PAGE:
Squeezing out dune plants

Sep 26, 2005

Researchers from Texas A&M University created a model to better understand the impacts of development and coastal erosion on plant communities, including plants that grow in the ever-shrinking strip of habitat between land and the ocean. Rusty Feagin, Douglas Sherman, and William Grant simulated varying levels of sea-level rise to understand the effects of erosion and development on sand dune plants. Their research appears in the September issue of Frontiers in Ecology and the Environment.

In most circumstances, as coastlines erode, plant communities are displaced away from the ocean, unless blocked by a barrier, such as a cliff. In areas like Galveston Island, natural cliffs are not the issue, but development and non-native lawns block the plants’ migration.

Creating models to explore low, medium, and high increases in sea levels for Galveston Island, Feagin and colleagues found that the combination of human-created barriers and sea level rise trapped plants in a small zone, altering the plant population as well as the dune structure.

Larger, sturdier plants – late-succession species – are the most important to preserve, yet these are the most likely species to be lost. These plants are critical in the formation of dunes, binding sediments, and reducing erosion, both in the long term and during events such as hurricanes. They also provide critical habitat for endangered animals such as the Kemp’s ridley sea turtle (Lepidochelys kempii).

According to the scientists, in a low sea-rise scenario, plant communities fully developed over five years, but in cases of moderate and high sea level rise, plant communities were too stressed to grow in many areas, leading to smaller dunes and an eventual breakdown of dune formation. In the higher water scenarios, the plant populations no longer provided windblocks, elevated dune structures, or added to the sand and soil fertility.

On Galveston Island, "the loss of such species is already occurring, where sea oats (Uniola paniculata) have disappeared due to a combination of human-induced disturbance and climate change," say the researchers.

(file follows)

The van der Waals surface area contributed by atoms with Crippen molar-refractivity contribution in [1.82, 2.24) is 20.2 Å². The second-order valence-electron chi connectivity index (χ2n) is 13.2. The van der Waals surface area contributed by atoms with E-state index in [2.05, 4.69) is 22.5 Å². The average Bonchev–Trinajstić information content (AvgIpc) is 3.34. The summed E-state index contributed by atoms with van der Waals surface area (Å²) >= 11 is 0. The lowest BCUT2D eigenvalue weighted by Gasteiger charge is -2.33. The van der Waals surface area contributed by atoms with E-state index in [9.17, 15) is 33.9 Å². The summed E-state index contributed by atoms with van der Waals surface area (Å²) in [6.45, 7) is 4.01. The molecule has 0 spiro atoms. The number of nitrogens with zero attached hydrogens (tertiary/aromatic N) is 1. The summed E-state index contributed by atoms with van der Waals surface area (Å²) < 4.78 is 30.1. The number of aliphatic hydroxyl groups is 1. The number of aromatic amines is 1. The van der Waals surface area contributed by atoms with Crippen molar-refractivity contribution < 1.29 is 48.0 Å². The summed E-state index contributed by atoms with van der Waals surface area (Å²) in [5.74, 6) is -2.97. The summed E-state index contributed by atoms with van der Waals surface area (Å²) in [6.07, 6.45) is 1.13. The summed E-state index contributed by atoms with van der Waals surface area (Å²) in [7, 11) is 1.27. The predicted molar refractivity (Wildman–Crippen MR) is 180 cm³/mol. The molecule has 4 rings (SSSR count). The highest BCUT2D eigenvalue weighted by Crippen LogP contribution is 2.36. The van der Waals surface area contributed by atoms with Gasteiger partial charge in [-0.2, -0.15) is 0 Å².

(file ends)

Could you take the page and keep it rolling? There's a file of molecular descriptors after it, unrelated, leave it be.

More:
All this means faster erosion and less protection for the people, animals, and buildings on Galveston Island.

Explore further: Public boarding school—the way to solve educational ills?

Related Stories

How nature's patterns form

Feb 18, 2011

When people on airplanes ask Alan Newell what he works on, he tells them "flower arrangements."

Trojan Horse attack on native lupine

Aug 13, 2010

At Point Reyes National Seashore in Marin County, Calif., a fierce battle is taking place under the oblivious, peeling noses of beachgoers.

Exotic plant takes over dunes of Southern Spain

Mar 29, 2010

Introduced more than 40 years ago, Galenia pubescens, an exotic plant from South Africa is found in great numbers in altered coastal environments in the south of Spain. Since its impacts on the ecosystem are un ...

Model to better understand dune plants

Sep 24, 2005

Texas A&M University researchers have created a model to better understand the impacts of development and coastal erosion on plant communities.

Recommended for you

Public boarding school—the way to solve educational ills?

Apr 25, 2015

Buffalo's chronically struggling school system is considering an idea gaining momentum in other cities: public boarding schools that put round-the-clock attention on students and away from such daunting problems as poverty, ...

Study finds we think better on our feet, literally

Apr 24, 2015

A study from the Texas A&M Health Science Center School of Public Health finds students with standing desks are more attentive than their seated counterparts. In fact, preliminary results show 12 percent ...

User comments : 0

Please sign in to add a comment. Registration is free, and takes less than a minute. Read more

Click here to reset your password.
Sign in to get notified via email when new comments are made.